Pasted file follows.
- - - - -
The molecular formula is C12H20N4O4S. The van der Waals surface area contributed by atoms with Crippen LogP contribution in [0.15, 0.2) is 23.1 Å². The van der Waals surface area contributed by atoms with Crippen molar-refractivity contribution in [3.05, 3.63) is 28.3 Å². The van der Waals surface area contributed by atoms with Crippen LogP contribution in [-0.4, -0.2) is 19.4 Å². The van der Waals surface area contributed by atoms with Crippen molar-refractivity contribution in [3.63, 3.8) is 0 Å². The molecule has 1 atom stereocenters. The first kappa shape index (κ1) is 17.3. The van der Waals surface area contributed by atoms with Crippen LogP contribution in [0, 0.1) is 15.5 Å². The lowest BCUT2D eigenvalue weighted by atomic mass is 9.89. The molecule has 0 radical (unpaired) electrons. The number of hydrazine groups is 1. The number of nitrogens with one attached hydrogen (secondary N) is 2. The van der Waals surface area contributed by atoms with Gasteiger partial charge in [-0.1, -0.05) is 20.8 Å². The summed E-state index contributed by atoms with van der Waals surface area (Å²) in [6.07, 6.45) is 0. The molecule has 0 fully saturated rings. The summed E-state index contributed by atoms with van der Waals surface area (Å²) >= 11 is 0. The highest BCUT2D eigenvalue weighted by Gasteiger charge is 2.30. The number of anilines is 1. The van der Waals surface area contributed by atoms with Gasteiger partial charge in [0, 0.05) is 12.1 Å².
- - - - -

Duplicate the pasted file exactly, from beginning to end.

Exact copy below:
The molecular formula is C12H20N4O4S. The van der Waals surface area contributed by atoms with Crippen LogP contribution in [0.15, 0.2) is 23.1 Å². The van der Waals surface area contributed by atoms with Crippen molar-refractivity contribution in [3.05, 3.63) is 28.3 Å². The van der Waals surface area contributed by atoms with Crippen LogP contribution in [-0.4, -0.2) is 19.4 Å². The van der Waals surface area contributed by atoms with Crippen molar-refractivity contribution in [3.63, 3.8) is 0 Å². The molecule has 1 atom stereocenters. The first kappa shape index (κ1) is 17.3. The van der Waals surface area contributed by atoms with Crippen LogP contribution in [0, 0.1) is 15.5 Å². The lowest BCUT2D eigenvalue weighted by atomic mass is 9.89. The molecule has 0 radical (unpaired) electrons. The number of hydrazine groups is 1. The number of nitrogens with one attached hydrogen (secondary N) is 2. The van der Waals surface area contributed by atoms with Gasteiger partial charge in [-0.1, -0.05) is 20.8 Å². The summed E-state index contributed by atoms with van der Waals surface area (Å²) in [6.07, 6.45) is 0. The molecule has 0 fully saturated rings. The summed E-state index contributed by atoms with van der Waals surface area (Å²) >= 11 is 0. The highest BCUT2D eigenvalue weighted by Gasteiger charge is 2.30. The number of anilines is 1. The van der Waals surface area contributed by atoms with Gasteiger partial charge in [0, 0.05) is 12.1 Å².